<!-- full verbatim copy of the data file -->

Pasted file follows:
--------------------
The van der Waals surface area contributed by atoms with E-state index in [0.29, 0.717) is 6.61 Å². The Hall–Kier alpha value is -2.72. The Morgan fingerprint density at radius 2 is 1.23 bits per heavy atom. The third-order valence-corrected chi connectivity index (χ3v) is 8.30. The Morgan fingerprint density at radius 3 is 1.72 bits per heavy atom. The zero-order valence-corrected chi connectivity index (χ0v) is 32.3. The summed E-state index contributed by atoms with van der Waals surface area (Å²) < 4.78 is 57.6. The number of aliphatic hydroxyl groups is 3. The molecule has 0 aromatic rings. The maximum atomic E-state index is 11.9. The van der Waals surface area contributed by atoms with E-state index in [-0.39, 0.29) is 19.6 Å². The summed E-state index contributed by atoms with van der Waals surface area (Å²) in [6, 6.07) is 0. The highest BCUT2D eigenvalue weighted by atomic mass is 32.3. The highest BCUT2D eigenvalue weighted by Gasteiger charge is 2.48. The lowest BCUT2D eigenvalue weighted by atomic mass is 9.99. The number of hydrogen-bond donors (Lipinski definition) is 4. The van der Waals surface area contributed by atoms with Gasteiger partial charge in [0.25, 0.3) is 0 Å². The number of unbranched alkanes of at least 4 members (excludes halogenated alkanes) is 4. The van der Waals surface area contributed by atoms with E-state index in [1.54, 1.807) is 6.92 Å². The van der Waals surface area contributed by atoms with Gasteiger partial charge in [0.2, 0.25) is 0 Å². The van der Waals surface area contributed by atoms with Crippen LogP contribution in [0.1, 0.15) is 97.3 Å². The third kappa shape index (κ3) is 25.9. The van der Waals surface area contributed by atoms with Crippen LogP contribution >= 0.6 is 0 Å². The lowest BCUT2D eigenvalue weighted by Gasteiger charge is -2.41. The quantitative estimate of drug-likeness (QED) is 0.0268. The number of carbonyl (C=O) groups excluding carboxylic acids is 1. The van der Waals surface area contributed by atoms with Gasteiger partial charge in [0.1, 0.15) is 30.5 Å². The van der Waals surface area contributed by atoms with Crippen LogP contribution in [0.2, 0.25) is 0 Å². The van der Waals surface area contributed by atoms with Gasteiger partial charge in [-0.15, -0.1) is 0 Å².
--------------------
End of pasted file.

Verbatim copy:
The van der Waals surface area contributed by atoms with E-state index in [0.29, 0.717) is 6.61 Å². The Hall–Kier alpha value is -2.72. The Morgan fingerprint density at radius 2 is 1.23 bits per heavy atom. The third-order valence-corrected chi connectivity index (χ3v) is 8.30. The Morgan fingerprint density at radius 3 is 1.72 bits per heavy atom. The zero-order valence-corrected chi connectivity index (χ0v) is 32.3. The summed E-state index contributed by atoms with van der Waals surface area (Å²) < 4.78 is 57.6. The number of aliphatic hydroxyl groups is 3. The molecule has 0 aromatic rings. The maximum atomic E-state index is 11.9. The van der Waals surface area contributed by atoms with E-state index in [-0.39, 0.29) is 19.6 Å². The summed E-state index contributed by atoms with van der Waals surface area (Å²) in [6, 6.07) is 0. The highest BCUT2D eigenvalue weighted by atomic mass is 32.3. The highest BCUT2D eigenvalue weighted by Gasteiger charge is 2.48. The lowest BCUT2D eigenvalue weighted by atomic mass is 9.99. The number of hydrogen-bond donors (Lipinski definition) is 4. The van der Waals surface area contributed by atoms with Gasteiger partial charge in [0.25, 0.3) is 0 Å². The number of unbranched alkanes of at least 4 members (excludes halogenated alkanes) is 4. The van der Waals surface area contributed by atoms with E-state index in [1.54, 1.807) is 6.92 Å². The van der Waals surface area contributed by atoms with Gasteiger partial charge in [0.2, 0.25) is 0 Å². The van der Waals surface area contributed by atoms with Crippen LogP contribution in [0.1, 0.15) is 97.3 Å². The third kappa shape index (κ3) is 25.9. The van der Waals surface area contributed by atoms with Crippen LogP contribution >= 0.6 is 0 Å². The lowest BCUT2D eigenvalue weighted by Gasteiger charge is -2.41. The quantitative estimate of drug-likeness (QED) is 0.0268. The number of carbonyl (C=O) groups excluding carboxylic acids is 1. The van der Waals surface area contributed by atoms with Gasteiger partial charge in [0.1, 0.15) is 30.5 Å². The van der Waals surface area contributed by atoms with Crippen LogP contribution in [0.2, 0.25) is 0 Å². The van der Waals surface area contributed by atoms with Gasteiger partial charge in [-0.15, -0.1) is 0 Å².